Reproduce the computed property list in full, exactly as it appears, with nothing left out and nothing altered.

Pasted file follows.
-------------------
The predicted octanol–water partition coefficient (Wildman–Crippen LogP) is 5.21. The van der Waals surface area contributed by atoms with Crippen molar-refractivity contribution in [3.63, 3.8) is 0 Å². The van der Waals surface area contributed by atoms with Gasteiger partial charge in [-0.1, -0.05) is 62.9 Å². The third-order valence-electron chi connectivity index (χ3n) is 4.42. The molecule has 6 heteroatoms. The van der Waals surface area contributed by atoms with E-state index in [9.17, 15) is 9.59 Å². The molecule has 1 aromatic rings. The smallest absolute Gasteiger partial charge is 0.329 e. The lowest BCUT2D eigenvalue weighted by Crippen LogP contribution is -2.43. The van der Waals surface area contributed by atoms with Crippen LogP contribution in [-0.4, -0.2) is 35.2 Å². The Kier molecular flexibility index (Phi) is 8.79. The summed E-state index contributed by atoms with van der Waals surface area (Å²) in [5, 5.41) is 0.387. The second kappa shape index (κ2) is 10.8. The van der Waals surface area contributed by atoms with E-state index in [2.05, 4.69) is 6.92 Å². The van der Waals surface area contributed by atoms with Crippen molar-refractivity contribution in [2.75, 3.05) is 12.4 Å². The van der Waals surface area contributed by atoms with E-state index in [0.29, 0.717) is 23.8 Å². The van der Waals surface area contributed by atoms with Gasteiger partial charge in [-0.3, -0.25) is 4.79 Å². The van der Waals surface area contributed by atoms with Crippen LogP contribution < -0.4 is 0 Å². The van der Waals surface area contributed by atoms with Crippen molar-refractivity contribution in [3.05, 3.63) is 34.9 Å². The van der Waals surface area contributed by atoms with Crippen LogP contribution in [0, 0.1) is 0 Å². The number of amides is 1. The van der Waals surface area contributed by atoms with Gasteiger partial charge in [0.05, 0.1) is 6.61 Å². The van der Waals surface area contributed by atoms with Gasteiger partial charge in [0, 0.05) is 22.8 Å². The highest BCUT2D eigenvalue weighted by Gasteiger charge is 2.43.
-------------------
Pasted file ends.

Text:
The predicted octanol–water partition coefficient (Wildman–Crippen LogP) is 5.21. The van der Waals surface area contributed by atoms with Crippen molar-refractivity contribution in [3.63, 3.8) is 0 Å². The van der Waals surface area contributed by atoms with Gasteiger partial charge in [-0.1, -0.05) is 62.9 Å². The third-order valence-electron chi connectivity index (χ3n) is 4.42. The molecule has 6 heteroatoms. The van der Waals surface area contributed by atoms with E-state index in [9.17, 15) is 9.59 Å². The molecule has 1 aromatic rings. The smallest absolute Gasteiger partial charge is 0.329 e. The lowest BCUT2D eigenvalue weighted by Crippen LogP contribution is -2.43. The van der Waals surface area contributed by atoms with Crippen LogP contribution in [-0.4, -0.2) is 35.2 Å². The Kier molecular flexibility index (Phi) is 8.79. The summed E-state index contributed by atoms with van der Waals surface area (Å²) in [5, 5.41) is 0.387. The second kappa shape index (κ2) is 10.8. The van der Waals surface area contributed by atoms with E-state index in [2.05, 4.69) is 6.92 Å². The van der Waals surface area contributed by atoms with Crippen molar-refractivity contribution in [2.75, 3.05) is 12.4 Å². The van der Waals surface area contributed by atoms with E-state index in [0.29, 0.717) is 23.8 Å². The van der Waals surface area contributed by atoms with Gasteiger partial charge in [-0.3, -0.25) is 4.79 Å². The van der Waals surface area contributed by atoms with Crippen LogP contribution < -0.4 is 0 Å². The van der Waals surface area contributed by atoms with Crippen molar-refractivity contribution in [3.05, 3.63) is 34.9 Å². The van der Waals surface area contributed by atoms with Crippen LogP contribution in [0, 0.1) is 0 Å². The number of amides is 1. The van der Waals surface area contributed by atoms with Gasteiger partial charge in [0.05, 0.1) is 6.61 Å². The van der Waals surface area contributed by atoms with Gasteiger partial charge in [0, 0.05) is 22.8 Å². The highest BCUT2D eigenvalue weighted by Gasteiger charge is 2.43.